More than 3,600 people suffered violent deaths during The Troubles – 30 years of sectarian strife in Northern Ireland, which was ended by the Good Friday Agreement. But in the last 20 years there have been repeated attempts to get to the bottom of who perpetrated certain atrocities and bring them to justice.
The Northern Ireland Secretary Brandon Lewis has announced plans to introduce a statute of limitations which would effectively block the prosecution of soldiers for crimes committed during The Troubles.
It comes two weeks after the Public Prosecution Service in Northern Ireland dropped charges against two retired British Army soldiers over incidents during The Troubles. One of them, Soldier F, was accused of murdering two unarmed men – James Wray and William McKinney – on Bloody Sunday in Londonderry in 1972.
Unveiling the plan for a statute of limitations in Parliament on Wednesday, 14 July, Mr Lewis also said there would be a new independent body which would seek out the truth about deaths during The Troubles.
But he said it did not make sense for the Police Service of Northern Ireland to be investigating, as it is, 1,200 deaths some of them dating from more than 40 years ago.
Mr Lewis admitted it was a “hugely difficult and complex issue” but he said it was “the best way to help Northern Ireland move further along the road to reconciliation.”
The Shadow Northern Ireland Secretary Louise Haigh said it amounted to an “amnesty” for people who had committed murders and other serious crimes.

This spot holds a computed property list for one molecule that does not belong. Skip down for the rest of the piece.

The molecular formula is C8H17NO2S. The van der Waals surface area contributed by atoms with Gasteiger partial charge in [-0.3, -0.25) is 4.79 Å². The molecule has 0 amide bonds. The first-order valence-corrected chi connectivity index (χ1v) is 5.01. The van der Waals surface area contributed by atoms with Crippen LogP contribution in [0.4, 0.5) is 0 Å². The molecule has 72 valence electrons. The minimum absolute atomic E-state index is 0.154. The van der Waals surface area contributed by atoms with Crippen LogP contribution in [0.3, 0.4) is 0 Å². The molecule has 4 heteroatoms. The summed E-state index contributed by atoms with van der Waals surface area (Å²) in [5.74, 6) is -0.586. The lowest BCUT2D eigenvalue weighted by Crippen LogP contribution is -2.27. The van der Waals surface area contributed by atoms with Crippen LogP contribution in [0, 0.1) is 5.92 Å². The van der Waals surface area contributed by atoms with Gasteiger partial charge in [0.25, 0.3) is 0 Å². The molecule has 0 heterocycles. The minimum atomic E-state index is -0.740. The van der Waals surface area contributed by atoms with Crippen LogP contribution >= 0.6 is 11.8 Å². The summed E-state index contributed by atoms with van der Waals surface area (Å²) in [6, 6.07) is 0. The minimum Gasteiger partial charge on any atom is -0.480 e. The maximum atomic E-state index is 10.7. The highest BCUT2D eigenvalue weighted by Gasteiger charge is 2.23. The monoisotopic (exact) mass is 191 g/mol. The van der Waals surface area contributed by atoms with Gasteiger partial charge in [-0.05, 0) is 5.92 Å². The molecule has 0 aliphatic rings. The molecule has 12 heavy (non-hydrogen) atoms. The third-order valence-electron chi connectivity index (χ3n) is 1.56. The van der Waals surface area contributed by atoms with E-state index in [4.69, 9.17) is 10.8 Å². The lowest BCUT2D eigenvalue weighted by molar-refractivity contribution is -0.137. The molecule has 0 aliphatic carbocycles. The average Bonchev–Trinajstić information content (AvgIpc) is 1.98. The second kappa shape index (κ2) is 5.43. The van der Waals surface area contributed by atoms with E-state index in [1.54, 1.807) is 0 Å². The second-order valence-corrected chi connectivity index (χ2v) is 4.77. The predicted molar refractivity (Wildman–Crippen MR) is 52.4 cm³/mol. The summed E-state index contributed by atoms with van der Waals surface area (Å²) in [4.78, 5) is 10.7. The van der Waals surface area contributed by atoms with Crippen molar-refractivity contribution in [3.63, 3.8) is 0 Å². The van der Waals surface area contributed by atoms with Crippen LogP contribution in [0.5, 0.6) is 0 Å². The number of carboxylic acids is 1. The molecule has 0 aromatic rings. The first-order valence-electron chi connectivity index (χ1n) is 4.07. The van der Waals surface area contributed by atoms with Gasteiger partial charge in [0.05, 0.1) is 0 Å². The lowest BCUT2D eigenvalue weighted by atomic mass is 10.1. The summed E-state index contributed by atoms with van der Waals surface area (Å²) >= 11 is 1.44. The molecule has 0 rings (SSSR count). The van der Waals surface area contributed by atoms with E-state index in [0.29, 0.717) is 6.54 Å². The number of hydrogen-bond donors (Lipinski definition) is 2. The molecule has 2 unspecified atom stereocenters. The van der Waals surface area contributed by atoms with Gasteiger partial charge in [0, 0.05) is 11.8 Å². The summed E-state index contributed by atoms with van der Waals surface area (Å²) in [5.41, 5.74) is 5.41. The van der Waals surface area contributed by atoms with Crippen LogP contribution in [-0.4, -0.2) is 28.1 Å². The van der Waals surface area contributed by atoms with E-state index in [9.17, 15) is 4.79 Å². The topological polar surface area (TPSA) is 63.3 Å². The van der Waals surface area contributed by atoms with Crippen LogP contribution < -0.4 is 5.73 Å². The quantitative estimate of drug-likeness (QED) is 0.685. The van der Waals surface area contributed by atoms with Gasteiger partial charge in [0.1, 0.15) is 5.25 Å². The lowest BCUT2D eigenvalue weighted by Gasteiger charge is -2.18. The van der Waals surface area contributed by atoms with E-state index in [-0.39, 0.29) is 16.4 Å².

In April the Conservative MP Johnny Mercer resigned as a defence minister over the government’s treatment of veterans who had served in Northern Ireland.
He was angered that they were excluded from the Overseas Operations Bill, a new law designed to protect veterans from unwarranted prosecutions for alleged crimes committed while on duty abroad.
The Irish foreign affairs minister Simon Coveney, tweeted that the government in Dublin took a “very different view.”
In May this year a coroner ruled 10 people killed by the British Army during the so-called Ballymurphy Massacre in 1971 had been “innocent.”
A statement from the victims’ families this week said: “The Ballymurphy Massacre inquest findings in May this year is the perfect example of why there should not be a statue of limitations. We see this as the British government’s cynical attempt to bring in an amnesty and a plan to bury its war crimes.”
But it is not just victims of incidents involving the British security forces who are angry.
Julie Hambleton, whose sister Maxine was one of 21 people killed in a Provisional IRA bomb attack on a pub in Birmingham in 1974, has written to Prime Minister Boris Johnson to complain.
In her letter she writes: “At what point did your government lose all sight of its moral, ethical and judicial backbone? How is this considered to be a deterrent for any future terrorist organisations?”
The WAVE Trauma Centre in Belfast: “Victims and survivors should not be treated this way” and said if Mr Lewis was “serious about effectively dealing with legacy he must talk to those most impacted by pain and trauma.”
On Tuesday, 13 July, the SDLP MP for Foyle, Colum Eastwood broke an injunction by naming Soldier F in Parliament. MPs are covered by parliamentary privilege but the Speaker, Lindsay Hoyle, urged MPs on Wednesday not to repeat Mr Eastwood’s breach.
source : sputniknews